Well, we had a trade.
On an off day between NBA Finals Games 4 and 5, involving the team formerly owned by the NBA, the New Orleans Hornets, and the model of NBA asphyxiation in the nation’s capital, the Washington Wizards, we had a trade.
Between the two cities in the U.S. I love most, we had a trade.
With Trevor Ariza and Emeka Okafor coming to D.C. in exchange for Rashard Lewis and the 46th overall pick in 2012, we had a trade.
Lot’s of questions, let’s FAQ… with myself (@Truth_About_It), along with some helpful additions from TAI’s John Converse Townsend (@JohnCTownsend), as well as some thoughts on the incoming Hornets from Jason Calmes, writer for the ESPN TrueHoop blog, Hornets 24/7 (@hornets247).
Yes, this is totally the first question you would have asked yourself, frequently.
Look, I’m not going to say Lewis was a malcontent (without mentioning his supposed spat with Sam Cassell), he was a good guy for sure (even through the weirdness of having to explain how he didn’t sleep with LeBron’s baby moms), I just don’t know if Sweet Lew offered much otherwise.
He was like eating a cupcake while breaking a toothbrush in front of your dentist — not sweet, at least to the dentist, but it’s Wizards fans (and Ted Leonsis’ pocketbook) which felt like they were getting a root canal from the shoddy-kneed Lewis.
It’s not outlandish to say he was pissed, and surprised, that he was traded from Orlando to Washington, and that he never mentally recovered. If anything, admire Lewis for making $23,336 per basketball minute last season.
It is a win-soon move. Now, normally Wizards fans are relegated to misplaced/unfulfilled preseason optimism (guilty!) — these won’t be the Wizards of the slightly younger version of you. This time, there’s actually reason to believe… until the Wizards do something very Wizards-like. Maybe this is a ‘We refuse to be borderline terrible’ move. Not sure what it all means in the supposed third year of rebuilding, but we will see.
Thumbs through history book/
The fabled Oklahoma City Thunder, in Kevin Durant’s third season, increased their win total by 26 games. Related: John Wall—this is his era after all, right?—is not Kevin Durant. —@JohnCTownsend
Let’s crunch the scenario: One, they are in the East. Immediately I see the Wizards being better than Charlotte (clearly), Toronto, Cleveland, Detroit, Milwaukee, Brooklyn (depends), possibly Boston; competing with the Knicks, Sixers, Hawks (maybe), Magic (depends); and while being well behind the efforts of Miami, Chicago and Indiana.
Wait. Let’s back up for a second. There are a lot of ifs. Point is, Washington is now in the conversation from anywhere between a four seat in the East and a 12-seed in the lottery.
I know, Wizards fans, not what you want to hear. You’re not sure what you want to hear. This team is big, potentially injury-prone, predominantly still young, has some moves ahead of it, and needs a lot of luck.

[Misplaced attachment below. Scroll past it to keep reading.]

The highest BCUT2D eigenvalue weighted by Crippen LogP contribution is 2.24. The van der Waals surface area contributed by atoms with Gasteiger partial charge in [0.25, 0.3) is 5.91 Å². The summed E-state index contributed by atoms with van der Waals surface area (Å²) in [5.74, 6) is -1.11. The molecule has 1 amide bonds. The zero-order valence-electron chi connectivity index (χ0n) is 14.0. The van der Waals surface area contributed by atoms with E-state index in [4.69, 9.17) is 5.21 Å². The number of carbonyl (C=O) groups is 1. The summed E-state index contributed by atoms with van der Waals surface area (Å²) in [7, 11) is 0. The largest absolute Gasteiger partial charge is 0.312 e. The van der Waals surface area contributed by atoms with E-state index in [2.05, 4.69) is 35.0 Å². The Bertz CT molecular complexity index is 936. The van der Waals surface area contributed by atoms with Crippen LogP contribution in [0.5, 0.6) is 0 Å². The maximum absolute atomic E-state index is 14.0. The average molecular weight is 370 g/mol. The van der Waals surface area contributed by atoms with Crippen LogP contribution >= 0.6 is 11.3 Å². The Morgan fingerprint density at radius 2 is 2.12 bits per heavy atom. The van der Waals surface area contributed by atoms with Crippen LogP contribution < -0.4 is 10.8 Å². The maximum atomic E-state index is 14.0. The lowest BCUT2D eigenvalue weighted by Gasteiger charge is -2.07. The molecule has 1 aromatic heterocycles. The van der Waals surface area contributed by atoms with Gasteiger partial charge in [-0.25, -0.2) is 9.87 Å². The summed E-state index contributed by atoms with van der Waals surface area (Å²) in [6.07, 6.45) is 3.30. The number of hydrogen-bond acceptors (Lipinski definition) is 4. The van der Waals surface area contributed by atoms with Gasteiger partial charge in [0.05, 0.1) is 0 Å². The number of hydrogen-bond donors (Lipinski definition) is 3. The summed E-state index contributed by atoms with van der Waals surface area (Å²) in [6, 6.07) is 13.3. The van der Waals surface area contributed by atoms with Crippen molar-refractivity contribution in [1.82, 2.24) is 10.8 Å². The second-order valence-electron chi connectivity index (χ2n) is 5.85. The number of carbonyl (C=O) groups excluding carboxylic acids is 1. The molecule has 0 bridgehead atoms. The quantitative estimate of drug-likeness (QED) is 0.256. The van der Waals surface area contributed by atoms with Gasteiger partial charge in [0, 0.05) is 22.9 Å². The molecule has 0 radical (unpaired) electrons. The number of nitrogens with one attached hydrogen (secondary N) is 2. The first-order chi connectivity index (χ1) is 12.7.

The dog days of summer are either ahead, or over.
But how much could the Wizards win? Well …
searches the Truth About It archives/
… the 2008 Celtics (66-16) added 42 wins to their total after trading for Kevin Garnett and Ray Allen; the 1998 Spurs (56-26) won 36 more games than the 1997 edition (the one where David Robinson missed most of the season with a broken foot), while the 1990 Spurs got a 35-win boost from David Robinson, the rookie; and Steve Nash and the 2005 Suns posted a record of 62-20 after going 39-53 the year before. More on some of the biggest single-season turnarounds in NBA history here. —@JohnCTownsend
Not exactly. Between 2010 draft picks John Wall, Kevin Seraphin, Trevor Booker, and Jordan Crawford, and 2011 draft picks Jan Vesely, Chris Singleton and Shelvin Mack, plus expected 2012 draft picks Nos. 3 and 32, the Wizards could have nine players with three years or less experience on the team next season — and all except Crawford were draft picks of Washington (yes, Seraphin and Booker count even though they were traded to Washington after being officially picked by other teams).
Combined, Washington’s seven current one- or two-year experienced players have seen over 15,000 minutes, 658 games and 319 starts over their NBA careers.
But, also realize this is the Wizards’ youth for a while. They are set, and they better nail this 2012 pick. Right now, on your SAT exam, “Kevin Durant, Russell Westbrook and James Harden” is NOT an analogy for “John Wall, Jan Vesely and Bradley Beal.”
What’s a perpetual lottery team going to do?
First, this all assumes that Andray Blatche is amnestied and that the reminder of his contract, while it must be paid, will not count against the salary cap.
Rashard Lewis was set to make an unconscionable $22,699,551 next season. Emeka Okafor is scheduled to make $13,490,000 next season with an early termination option out of $14,487,500 for 2013-14 (hell no, he’s not taking that option). Trevor Ariza is scheduled to make $7,258,960 next season with a player option of $7,727,280 for 2013-14 (assume he takes that option).